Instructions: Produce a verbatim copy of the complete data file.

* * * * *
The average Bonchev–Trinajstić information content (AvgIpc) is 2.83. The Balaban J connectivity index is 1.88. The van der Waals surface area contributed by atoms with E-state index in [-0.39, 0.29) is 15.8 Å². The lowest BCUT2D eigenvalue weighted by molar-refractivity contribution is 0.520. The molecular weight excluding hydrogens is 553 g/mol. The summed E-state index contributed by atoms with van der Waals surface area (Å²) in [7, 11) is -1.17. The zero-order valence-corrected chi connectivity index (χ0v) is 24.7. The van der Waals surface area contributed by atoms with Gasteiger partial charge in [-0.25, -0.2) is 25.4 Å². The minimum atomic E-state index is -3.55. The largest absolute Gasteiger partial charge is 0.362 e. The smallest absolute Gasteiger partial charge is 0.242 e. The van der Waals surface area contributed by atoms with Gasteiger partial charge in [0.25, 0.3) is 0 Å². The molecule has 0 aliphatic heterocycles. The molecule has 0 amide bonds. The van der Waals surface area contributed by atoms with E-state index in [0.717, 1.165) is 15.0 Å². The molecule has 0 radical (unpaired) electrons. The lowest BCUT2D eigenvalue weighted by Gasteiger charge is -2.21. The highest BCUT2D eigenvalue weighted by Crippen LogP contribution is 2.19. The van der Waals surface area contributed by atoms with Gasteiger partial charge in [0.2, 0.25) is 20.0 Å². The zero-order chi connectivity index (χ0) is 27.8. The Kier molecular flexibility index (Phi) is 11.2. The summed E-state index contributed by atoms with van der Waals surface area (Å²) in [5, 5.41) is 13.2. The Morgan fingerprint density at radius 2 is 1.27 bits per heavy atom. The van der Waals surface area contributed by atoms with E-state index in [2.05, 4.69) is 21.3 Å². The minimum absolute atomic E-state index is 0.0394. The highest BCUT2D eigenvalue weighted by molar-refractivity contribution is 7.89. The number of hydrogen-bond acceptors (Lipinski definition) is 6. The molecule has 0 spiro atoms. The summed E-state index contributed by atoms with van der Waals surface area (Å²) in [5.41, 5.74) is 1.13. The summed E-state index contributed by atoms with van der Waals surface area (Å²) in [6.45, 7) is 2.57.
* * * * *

The average Bonchev–Trinajstić information content (AvgIpc) is 2.83. The Balaban J connectivity index is 1.88. The van der Waals surface area contributed by atoms with E-state index in [-0.39, 0.29) is 15.8 Å². The lowest BCUT2D eigenvalue weighted by molar-refractivity contribution is 0.520. The molecular weight excluding hydrogens is 553 g/mol. The summed E-state index contributed by atoms with van der Waals surface area (Å²) in [7, 11) is -1.17. The zero-order valence-corrected chi connectivity index (χ0v) is 24.7. The van der Waals surface area contributed by atoms with Gasteiger partial charge in [-0.25, -0.2) is 25.4 Å². The minimum atomic E-state index is -3.55. The largest absolute Gasteiger partial charge is 0.362 e. The smallest absolute Gasteiger partial charge is 0.242 e. The van der Waals surface area contributed by atoms with Gasteiger partial charge in [0.25, 0.3) is 0 Å². The molecule has 0 aliphatic heterocycles. The molecule has 0 amide bonds. The van der Waals surface area contributed by atoms with E-state index in [0.717, 1.165) is 15.0 Å². The molecule has 0 radical (unpaired) electrons. The lowest BCUT2D eigenvalue weighted by Gasteiger charge is -2.21. The highest BCUT2D eigenvalue weighted by Crippen LogP contribution is 2.19. The van der Waals surface area contributed by atoms with Gasteiger partial charge in [0.2, 0.25) is 20.0 Å². The zero-order chi connectivity index (χ0) is 27.8. The Kier molecular flexibility index (Phi) is 11.2. The summed E-state index contributed by atoms with van der Waals surface area (Å²) in [5, 5.41) is 13.2. The Morgan fingerprint density at radius 2 is 1.27 bits per heavy atom. The van der Waals surface area contributed by atoms with E-state index in [2.05, 4.69) is 21.3 Å². The minimum absolute atomic E-state index is 0.0394. The highest BCUT2D eigenvalue weighted by molar-refractivity contribution is 7.89. The number of hydrogen-bond acceptors (Lipinski definition) is 6. The molecule has 0 spiro atoms. The summed E-state index contributed by atoms with van der Waals surface area (Å²) in [5.41, 5.74) is 1.13. The summed E-state index contributed by atoms with van der Waals surface area (Å²) in [6.45, 7) is 2.57.